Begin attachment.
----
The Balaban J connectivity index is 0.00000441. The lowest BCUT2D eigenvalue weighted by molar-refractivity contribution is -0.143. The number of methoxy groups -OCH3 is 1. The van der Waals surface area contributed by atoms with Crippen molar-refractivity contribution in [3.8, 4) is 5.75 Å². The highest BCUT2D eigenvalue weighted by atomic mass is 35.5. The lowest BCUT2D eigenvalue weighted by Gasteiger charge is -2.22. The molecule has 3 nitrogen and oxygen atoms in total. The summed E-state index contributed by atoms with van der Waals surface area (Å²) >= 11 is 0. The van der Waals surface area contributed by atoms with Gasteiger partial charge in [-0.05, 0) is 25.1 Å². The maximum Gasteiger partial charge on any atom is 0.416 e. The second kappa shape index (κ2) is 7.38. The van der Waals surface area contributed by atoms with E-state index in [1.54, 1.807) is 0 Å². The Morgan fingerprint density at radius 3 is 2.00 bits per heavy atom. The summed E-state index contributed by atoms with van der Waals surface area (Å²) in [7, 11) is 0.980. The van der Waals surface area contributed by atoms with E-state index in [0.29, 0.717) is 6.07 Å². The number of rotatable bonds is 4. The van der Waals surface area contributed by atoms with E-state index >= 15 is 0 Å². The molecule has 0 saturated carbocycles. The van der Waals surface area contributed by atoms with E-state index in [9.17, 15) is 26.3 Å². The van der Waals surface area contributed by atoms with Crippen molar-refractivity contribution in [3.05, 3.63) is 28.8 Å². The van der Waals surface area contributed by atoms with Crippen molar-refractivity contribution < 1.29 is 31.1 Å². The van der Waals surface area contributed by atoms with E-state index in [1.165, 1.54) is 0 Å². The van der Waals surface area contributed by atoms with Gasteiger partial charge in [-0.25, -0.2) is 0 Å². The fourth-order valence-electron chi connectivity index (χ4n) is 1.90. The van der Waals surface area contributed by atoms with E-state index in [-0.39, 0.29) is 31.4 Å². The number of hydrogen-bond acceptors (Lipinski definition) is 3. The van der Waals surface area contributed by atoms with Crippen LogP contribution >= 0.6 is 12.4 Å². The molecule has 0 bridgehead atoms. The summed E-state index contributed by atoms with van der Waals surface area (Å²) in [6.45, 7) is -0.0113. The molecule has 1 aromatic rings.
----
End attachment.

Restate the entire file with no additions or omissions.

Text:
The Balaban J connectivity index is 0.00000441. The lowest BCUT2D eigenvalue weighted by molar-refractivity contribution is -0.143. The number of methoxy groups -OCH3 is 1. The van der Waals surface area contributed by atoms with Crippen molar-refractivity contribution in [3.8, 4) is 5.75 Å². The highest BCUT2D eigenvalue weighted by atomic mass is 35.5. The lowest BCUT2D eigenvalue weighted by Gasteiger charge is -2.22. The molecule has 3 nitrogen and oxygen atoms in total. The summed E-state index contributed by atoms with van der Waals surface area (Å²) >= 11 is 0. The van der Waals surface area contributed by atoms with Gasteiger partial charge in [-0.05, 0) is 25.1 Å². The maximum Gasteiger partial charge on any atom is 0.416 e. The second kappa shape index (κ2) is 7.38. The van der Waals surface area contributed by atoms with E-state index in [1.54, 1.807) is 0 Å². The Morgan fingerprint density at radius 3 is 2.00 bits per heavy atom. The summed E-state index contributed by atoms with van der Waals surface area (Å²) in [7, 11) is 0.980. The van der Waals surface area contributed by atoms with E-state index in [0.29, 0.717) is 6.07 Å². The number of rotatable bonds is 4. The van der Waals surface area contributed by atoms with E-state index >= 15 is 0 Å². The molecule has 0 saturated carbocycles. The van der Waals surface area contributed by atoms with E-state index in [9.17, 15) is 26.3 Å². The van der Waals surface area contributed by atoms with Crippen molar-refractivity contribution in [3.05, 3.63) is 28.8 Å². The van der Waals surface area contributed by atoms with Crippen molar-refractivity contribution < 1.29 is 31.1 Å². The van der Waals surface area contributed by atoms with E-state index in [1.165, 1.54) is 0 Å². The van der Waals surface area contributed by atoms with Gasteiger partial charge in [-0.25, -0.2) is 0 Å². The fourth-order valence-electron chi connectivity index (χ4n) is 1.90. The van der Waals surface area contributed by atoms with E-state index in [-0.39, 0.29) is 31.4 Å². The number of hydrogen-bond acceptors (Lipinski definition) is 3. The van der Waals surface area contributed by atoms with Crippen LogP contribution >= 0.6 is 12.4 Å². The molecule has 0 bridgehead atoms. The summed E-state index contributed by atoms with van der Waals surface area (Å²) in [6.45, 7) is -0.0113. The molecule has 1 aromatic rings.